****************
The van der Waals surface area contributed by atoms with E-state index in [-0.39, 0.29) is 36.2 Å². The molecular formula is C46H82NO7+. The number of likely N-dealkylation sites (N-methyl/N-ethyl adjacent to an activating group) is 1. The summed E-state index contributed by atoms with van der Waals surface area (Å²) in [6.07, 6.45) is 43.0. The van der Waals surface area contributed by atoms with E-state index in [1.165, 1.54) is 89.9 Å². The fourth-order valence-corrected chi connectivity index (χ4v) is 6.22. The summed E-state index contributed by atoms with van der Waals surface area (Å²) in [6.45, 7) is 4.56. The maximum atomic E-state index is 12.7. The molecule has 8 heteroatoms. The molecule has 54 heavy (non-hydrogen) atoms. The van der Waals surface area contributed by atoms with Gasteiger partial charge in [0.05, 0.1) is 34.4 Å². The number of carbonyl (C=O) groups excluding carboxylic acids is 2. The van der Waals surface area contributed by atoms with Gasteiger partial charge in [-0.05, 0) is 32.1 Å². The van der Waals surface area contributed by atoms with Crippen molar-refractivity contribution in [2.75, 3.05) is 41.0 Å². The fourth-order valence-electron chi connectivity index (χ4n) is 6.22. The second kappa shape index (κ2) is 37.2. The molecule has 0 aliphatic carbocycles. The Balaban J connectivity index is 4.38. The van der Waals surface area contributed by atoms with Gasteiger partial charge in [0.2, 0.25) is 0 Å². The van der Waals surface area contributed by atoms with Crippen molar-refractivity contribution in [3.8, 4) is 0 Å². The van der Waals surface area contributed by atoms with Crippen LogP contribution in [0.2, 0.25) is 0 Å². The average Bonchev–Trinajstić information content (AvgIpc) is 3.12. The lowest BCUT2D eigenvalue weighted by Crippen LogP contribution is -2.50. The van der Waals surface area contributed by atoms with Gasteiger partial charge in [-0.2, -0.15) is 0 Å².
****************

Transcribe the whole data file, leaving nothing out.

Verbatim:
The van der Waals surface area contributed by atoms with E-state index in [-0.39, 0.29) is 36.2 Å². The molecular formula is C46H82NO7+. The number of likely N-dealkylation sites (N-methyl/N-ethyl adjacent to an activating group) is 1. The summed E-state index contributed by atoms with van der Waals surface area (Å²) in [6.07, 6.45) is 43.0. The van der Waals surface area contributed by atoms with E-state index in [1.165, 1.54) is 89.9 Å². The fourth-order valence-corrected chi connectivity index (χ4v) is 6.22. The summed E-state index contributed by atoms with van der Waals surface area (Å²) in [6.45, 7) is 4.56. The maximum atomic E-state index is 12.7. The molecule has 8 heteroatoms. The molecule has 54 heavy (non-hydrogen) atoms. The van der Waals surface area contributed by atoms with Gasteiger partial charge in [0.05, 0.1) is 34.4 Å². The number of carbonyl (C=O) groups excluding carboxylic acids is 2. The van der Waals surface area contributed by atoms with Gasteiger partial charge in [-0.05, 0) is 32.1 Å². The van der Waals surface area contributed by atoms with Crippen molar-refractivity contribution in [2.75, 3.05) is 41.0 Å². The fourth-order valence-electron chi connectivity index (χ4n) is 6.22. The second kappa shape index (κ2) is 37.2. The molecule has 0 aliphatic carbocycles. The Balaban J connectivity index is 4.38. The van der Waals surface area contributed by atoms with Gasteiger partial charge in [0.2, 0.25) is 0 Å². The van der Waals surface area contributed by atoms with Crippen molar-refractivity contribution in [3.8, 4) is 0 Å². The van der Waals surface area contributed by atoms with Crippen LogP contribution in [0.2, 0.25) is 0 Å². The average Bonchev–Trinajstić information content (AvgIpc) is 3.12. The lowest BCUT2D eigenvalue weighted by Crippen LogP contribution is -2.50. The van der Waals surface area contributed by atoms with Gasteiger partial charge in [-0.2, -0.15) is 0 Å².